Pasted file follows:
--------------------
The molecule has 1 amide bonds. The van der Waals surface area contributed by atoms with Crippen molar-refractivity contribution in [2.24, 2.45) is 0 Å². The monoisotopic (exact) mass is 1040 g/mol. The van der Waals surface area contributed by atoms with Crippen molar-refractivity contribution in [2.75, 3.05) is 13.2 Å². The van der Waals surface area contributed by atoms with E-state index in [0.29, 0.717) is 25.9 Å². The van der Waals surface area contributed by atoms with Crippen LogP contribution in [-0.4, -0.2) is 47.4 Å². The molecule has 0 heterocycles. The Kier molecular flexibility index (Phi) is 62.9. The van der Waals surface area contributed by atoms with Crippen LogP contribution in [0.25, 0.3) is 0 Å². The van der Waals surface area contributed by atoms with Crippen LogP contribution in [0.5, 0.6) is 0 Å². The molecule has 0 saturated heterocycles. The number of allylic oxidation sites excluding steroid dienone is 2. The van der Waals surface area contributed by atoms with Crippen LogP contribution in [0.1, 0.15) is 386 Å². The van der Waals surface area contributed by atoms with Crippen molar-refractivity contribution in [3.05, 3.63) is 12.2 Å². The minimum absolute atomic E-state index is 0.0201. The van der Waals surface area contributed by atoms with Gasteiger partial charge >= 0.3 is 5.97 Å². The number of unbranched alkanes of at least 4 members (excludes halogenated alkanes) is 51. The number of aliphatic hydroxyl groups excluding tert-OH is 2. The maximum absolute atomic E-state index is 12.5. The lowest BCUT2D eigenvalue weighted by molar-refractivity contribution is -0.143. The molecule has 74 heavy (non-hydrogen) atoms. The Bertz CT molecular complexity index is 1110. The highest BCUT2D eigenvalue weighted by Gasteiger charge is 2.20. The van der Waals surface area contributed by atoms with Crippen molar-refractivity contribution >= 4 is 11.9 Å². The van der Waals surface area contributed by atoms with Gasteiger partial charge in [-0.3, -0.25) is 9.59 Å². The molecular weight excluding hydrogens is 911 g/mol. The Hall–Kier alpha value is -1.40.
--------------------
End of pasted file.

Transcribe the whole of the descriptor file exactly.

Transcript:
The molecule has 1 amide bonds. The van der Waals surface area contributed by atoms with Crippen molar-refractivity contribution in [2.24, 2.45) is 0 Å². The monoisotopic (exact) mass is 1040 g/mol. The van der Waals surface area contributed by atoms with Crippen molar-refractivity contribution in [2.75, 3.05) is 13.2 Å². The van der Waals surface area contributed by atoms with E-state index in [0.29, 0.717) is 25.9 Å². The van der Waals surface area contributed by atoms with Crippen LogP contribution in [-0.4, -0.2) is 47.4 Å². The molecule has 0 heterocycles. The Kier molecular flexibility index (Phi) is 62.9. The van der Waals surface area contributed by atoms with Crippen LogP contribution in [0.25, 0.3) is 0 Å². The van der Waals surface area contributed by atoms with Crippen LogP contribution in [0.5, 0.6) is 0 Å². The molecule has 0 saturated heterocycles. The number of allylic oxidation sites excluding steroid dienone is 2. The van der Waals surface area contributed by atoms with Crippen LogP contribution in [0.1, 0.15) is 386 Å². The van der Waals surface area contributed by atoms with Crippen molar-refractivity contribution in [3.05, 3.63) is 12.2 Å². The minimum absolute atomic E-state index is 0.0201. The van der Waals surface area contributed by atoms with Gasteiger partial charge >= 0.3 is 5.97 Å². The number of unbranched alkanes of at least 4 members (excludes halogenated alkanes) is 51. The number of aliphatic hydroxyl groups excluding tert-OH is 2. The maximum absolute atomic E-state index is 12.5. The lowest BCUT2D eigenvalue weighted by molar-refractivity contribution is -0.143. The molecule has 74 heavy (non-hydrogen) atoms. The Bertz CT molecular complexity index is 1110. The highest BCUT2D eigenvalue weighted by Gasteiger charge is 2.20. The van der Waals surface area contributed by atoms with Crippen molar-refractivity contribution >= 4 is 11.9 Å². The van der Waals surface area contributed by atoms with Gasteiger partial charge in [-0.3, -0.25) is 9.59 Å². The molecular weight excluding hydrogens is 911 g/mol. The Hall–Kier alpha value is -1.40.